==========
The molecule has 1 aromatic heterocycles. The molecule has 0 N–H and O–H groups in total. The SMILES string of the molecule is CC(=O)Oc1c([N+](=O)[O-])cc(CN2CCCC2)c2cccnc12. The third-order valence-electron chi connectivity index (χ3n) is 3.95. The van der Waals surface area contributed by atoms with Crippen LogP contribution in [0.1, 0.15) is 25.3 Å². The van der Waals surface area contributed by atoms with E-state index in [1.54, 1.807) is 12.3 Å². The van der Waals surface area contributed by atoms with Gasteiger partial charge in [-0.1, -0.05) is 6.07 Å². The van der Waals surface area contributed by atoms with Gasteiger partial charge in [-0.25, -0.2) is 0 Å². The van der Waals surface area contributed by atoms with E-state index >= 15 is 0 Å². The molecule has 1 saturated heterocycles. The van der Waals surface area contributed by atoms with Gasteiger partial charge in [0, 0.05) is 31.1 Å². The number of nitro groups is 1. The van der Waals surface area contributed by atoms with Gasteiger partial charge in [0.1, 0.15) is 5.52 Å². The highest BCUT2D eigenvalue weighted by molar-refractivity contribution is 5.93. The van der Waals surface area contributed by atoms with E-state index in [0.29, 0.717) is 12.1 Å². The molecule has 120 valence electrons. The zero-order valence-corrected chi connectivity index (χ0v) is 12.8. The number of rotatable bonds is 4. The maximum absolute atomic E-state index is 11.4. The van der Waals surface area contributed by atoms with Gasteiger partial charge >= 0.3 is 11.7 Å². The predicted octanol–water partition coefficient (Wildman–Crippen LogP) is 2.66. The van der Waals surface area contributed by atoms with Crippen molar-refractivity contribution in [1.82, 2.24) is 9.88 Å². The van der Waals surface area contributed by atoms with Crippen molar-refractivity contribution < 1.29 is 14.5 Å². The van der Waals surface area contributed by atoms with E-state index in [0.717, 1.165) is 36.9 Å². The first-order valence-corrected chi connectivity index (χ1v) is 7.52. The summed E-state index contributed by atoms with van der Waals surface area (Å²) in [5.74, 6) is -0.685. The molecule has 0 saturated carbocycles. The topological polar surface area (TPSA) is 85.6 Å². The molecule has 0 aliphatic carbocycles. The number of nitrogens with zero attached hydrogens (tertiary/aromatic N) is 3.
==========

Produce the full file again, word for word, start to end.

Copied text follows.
The molecule has 1 aromatic heterocycles. The molecule has 0 N–H and O–H groups in total. The SMILES string of the molecule is CC(=O)Oc1c([N+](=O)[O-])cc(CN2CCCC2)c2cccnc12. The third-order valence-electron chi connectivity index (χ3n) is 3.95. The van der Waals surface area contributed by atoms with Crippen LogP contribution in [0.1, 0.15) is 25.3 Å². The van der Waals surface area contributed by atoms with E-state index in [1.54, 1.807) is 12.3 Å². The van der Waals surface area contributed by atoms with Gasteiger partial charge in [-0.1, -0.05) is 6.07 Å². The van der Waals surface area contributed by atoms with Gasteiger partial charge in [-0.25, -0.2) is 0 Å². The van der Waals surface area contributed by atoms with E-state index >= 15 is 0 Å². The molecule has 1 saturated heterocycles. The van der Waals surface area contributed by atoms with Gasteiger partial charge in [0, 0.05) is 31.1 Å². The number of nitro groups is 1. The van der Waals surface area contributed by atoms with Gasteiger partial charge in [0.1, 0.15) is 5.52 Å². The highest BCUT2D eigenvalue weighted by molar-refractivity contribution is 5.93. The van der Waals surface area contributed by atoms with E-state index in [0.29, 0.717) is 12.1 Å². The molecule has 120 valence electrons. The zero-order valence-corrected chi connectivity index (χ0v) is 12.8. The number of rotatable bonds is 4. The maximum absolute atomic E-state index is 11.4. The van der Waals surface area contributed by atoms with Gasteiger partial charge >= 0.3 is 11.7 Å². The predicted octanol–water partition coefficient (Wildman–Crippen LogP) is 2.66. The van der Waals surface area contributed by atoms with Crippen molar-refractivity contribution in [1.82, 2.24) is 9.88 Å². The van der Waals surface area contributed by atoms with Crippen molar-refractivity contribution < 1.29 is 14.5 Å². The van der Waals surface area contributed by atoms with E-state index in [0.717, 1.165) is 36.9 Å². The first-order valence-corrected chi connectivity index (χ1v) is 7.52. The summed E-state index contributed by atoms with van der Waals surface area (Å²) in [5.74, 6) is -0.685. The molecule has 0 saturated carbocycles. The topological polar surface area (TPSA) is 85.6 Å². The molecule has 0 aliphatic carbocycles. The number of nitrogens with zero attached hydrogens (tertiary/aromatic N) is 3.